Many pleural mesothelioma patients do not qualify for surgical treatment. This can be disheartening news because surgery can prolong survival. However, some mesothelioma patients may find hope in a new treatment.
A recently approved immunotherapy combination could provide durable survival for these patients. It is the first treatment in many years to significantly improve survival for inoperable patients.
Note: Surgery combined with other treatments may prolong survival in pleural mesothelioma patients. However, surgery alone has not been linked to improved survival for these patients.
The Checkmate 743 trial investigated this new immunotherapy combination. The trial compared immunotherapy drugs Yervoy® (ipilimumab) and Opdivo® (nivolumab) to traditional chemotherapy. Early in the study, Yervoy®/Opdivo® patients had superior survival. Newer data shows this immunotherapy combination outperforms chemotherapy for up to three years.
Immunotherapy Improves 3-Year Survival for Inoperable Pleural Mesothelioma
Researchers analyzed early results from Checkmate 743 after following patients for about 2.5 years. The results showed immunotherapy patients lived roughly four months longer than chemotherapy patients. Similarly, immunotherapy yielded higher 1- and 2-year survival rates.
Key Interim Results From Checkmate 743
Immunotherapy: 18.1 months
Chemotherapy: 14.1 months
According to the study protocol, participants could only receive immunotherapy for up to two years. Without continued treatment, some may wonder if participants’ bodies would continue fighting the cancer. The most recent study results indicate many patients’ bodies did continue fighting mesothelioma.
After following patients for about three years, researchers determined the 3-year survival rates:
- Opdivo® and Yervoy® Immunotherapy Group: 23.2%
- Platinum and Pemetrexed Chemotherapy Group: 15.4%
Immunotherapy patients had a 3-year survival rate 50% higher than chemotherapy patients. Opdivo® and Yervoy® may have stimulated the body to fight cancer even after the immunotherapy stopped.
It is unclear whether continued immunotherapy treatment could further improve survival. Researchers may investigate this question in the future.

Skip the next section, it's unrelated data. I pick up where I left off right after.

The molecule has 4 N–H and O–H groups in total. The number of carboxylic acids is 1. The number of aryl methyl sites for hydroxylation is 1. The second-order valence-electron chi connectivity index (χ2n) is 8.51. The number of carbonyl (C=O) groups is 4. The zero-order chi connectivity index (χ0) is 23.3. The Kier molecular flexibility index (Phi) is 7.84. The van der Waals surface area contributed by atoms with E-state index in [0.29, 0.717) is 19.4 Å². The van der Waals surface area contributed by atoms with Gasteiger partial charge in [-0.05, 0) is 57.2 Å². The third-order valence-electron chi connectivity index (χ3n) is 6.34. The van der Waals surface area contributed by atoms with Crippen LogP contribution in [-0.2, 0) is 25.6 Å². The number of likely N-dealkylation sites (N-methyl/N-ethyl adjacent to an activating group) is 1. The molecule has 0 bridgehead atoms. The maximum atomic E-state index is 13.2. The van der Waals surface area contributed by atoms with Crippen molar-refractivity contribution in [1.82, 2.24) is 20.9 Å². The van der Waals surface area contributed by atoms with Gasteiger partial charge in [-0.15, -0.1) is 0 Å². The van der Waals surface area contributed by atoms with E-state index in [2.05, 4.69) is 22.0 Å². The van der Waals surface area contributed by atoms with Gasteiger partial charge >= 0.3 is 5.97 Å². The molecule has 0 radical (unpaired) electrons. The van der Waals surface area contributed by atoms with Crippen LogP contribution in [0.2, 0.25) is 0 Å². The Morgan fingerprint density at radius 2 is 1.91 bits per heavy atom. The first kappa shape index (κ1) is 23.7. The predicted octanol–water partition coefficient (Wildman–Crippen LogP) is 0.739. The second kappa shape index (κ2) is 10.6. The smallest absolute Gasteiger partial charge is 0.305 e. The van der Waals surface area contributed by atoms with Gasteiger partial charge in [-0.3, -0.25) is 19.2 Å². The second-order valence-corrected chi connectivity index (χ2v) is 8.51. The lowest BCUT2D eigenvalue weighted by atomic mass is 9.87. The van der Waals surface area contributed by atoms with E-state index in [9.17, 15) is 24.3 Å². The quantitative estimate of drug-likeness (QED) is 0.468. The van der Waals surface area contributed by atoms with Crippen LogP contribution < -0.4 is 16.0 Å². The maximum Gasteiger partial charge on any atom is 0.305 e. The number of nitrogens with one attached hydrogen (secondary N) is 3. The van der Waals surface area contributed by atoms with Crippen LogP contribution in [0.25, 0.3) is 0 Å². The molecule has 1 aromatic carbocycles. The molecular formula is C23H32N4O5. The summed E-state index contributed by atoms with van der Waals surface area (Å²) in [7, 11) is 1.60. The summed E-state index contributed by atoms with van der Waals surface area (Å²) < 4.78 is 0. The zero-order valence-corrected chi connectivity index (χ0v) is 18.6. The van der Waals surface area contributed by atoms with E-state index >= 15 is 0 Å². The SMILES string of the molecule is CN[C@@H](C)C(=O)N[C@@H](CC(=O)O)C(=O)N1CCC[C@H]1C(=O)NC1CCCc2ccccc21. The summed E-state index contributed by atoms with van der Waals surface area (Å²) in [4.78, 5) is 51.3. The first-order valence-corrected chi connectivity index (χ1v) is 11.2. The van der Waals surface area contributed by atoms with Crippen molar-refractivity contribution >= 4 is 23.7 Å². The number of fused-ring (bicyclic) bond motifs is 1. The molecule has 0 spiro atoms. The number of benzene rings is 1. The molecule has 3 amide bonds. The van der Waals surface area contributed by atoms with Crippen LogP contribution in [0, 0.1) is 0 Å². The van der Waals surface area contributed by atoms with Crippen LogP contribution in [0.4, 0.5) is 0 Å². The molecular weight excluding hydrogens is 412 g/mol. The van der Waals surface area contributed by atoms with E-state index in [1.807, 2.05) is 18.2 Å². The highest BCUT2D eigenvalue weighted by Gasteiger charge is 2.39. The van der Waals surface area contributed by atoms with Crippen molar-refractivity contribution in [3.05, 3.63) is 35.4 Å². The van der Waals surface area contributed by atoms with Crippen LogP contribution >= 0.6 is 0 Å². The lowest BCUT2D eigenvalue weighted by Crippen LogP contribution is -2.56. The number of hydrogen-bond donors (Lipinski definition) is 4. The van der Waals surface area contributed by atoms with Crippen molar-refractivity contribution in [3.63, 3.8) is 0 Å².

Opdivo®/Yervoy® Combination Even More Effective in Some Patient Subgroups
The researchers in this study compared the results of patients with epithelial cell types versus non-epithelial cells.
The epithelioid type occurs most commonly and has the best prognosis. Non-epithelial cell types are less common and do not respond well to treatment. Historically, systemic treatments have extended survival more effectively in epithelial versus non-epithelial mesothelioma patients.
However, in Checkmate 743, non-epithelial cases responded well to immunotherapy.
Median Survival by Treatment and Cell Type in Checkmate 743
Opdivo® and Yervoy®: 18.7 months
Chemotherapy: 16.5 months
Opdivo® and Yervoy®: 18.1 months
Chemotherapy: 8.8 months
The survival difference between immunotherapy and chemotherapy in non-epithelial patients was stark. Immunotherapy more than doubled survival versus chemotherapy for these patients.
Immunotherapy also achieved nearly identical median survival in non-epithelial and epithelial mesotheliomas. This result is notable given the poor performance of other therapies in non-epithelial mesotheliomas.
Immunotherapy Research in Mesothelioma Is Ongoing
Opdivo® and Yervoy® provide a heartening new treatment option for pleural mesothelioma patients. Researchers have also proposed additional studies of this treatment. Suggested lines of investigation include:
- Combining Opdivo® and Yervoy® with chemotherapy
- Combining Opdivo® and Yervoy® with other immunotherapies
- Treating patients with targeted therapies after Opdivo® and Yervoy®
Several clinical trials are investigating new ways to apply this immunotherapy approach. One trial will combine Opdivo® and Yervoy® with a cancer vaccine. Another trial will treat pleural mesothelioma patients with Opdivo® and Yervoy® before surgery.
With all of these studies underway, the near future may bring even better news for mesothelioma patients.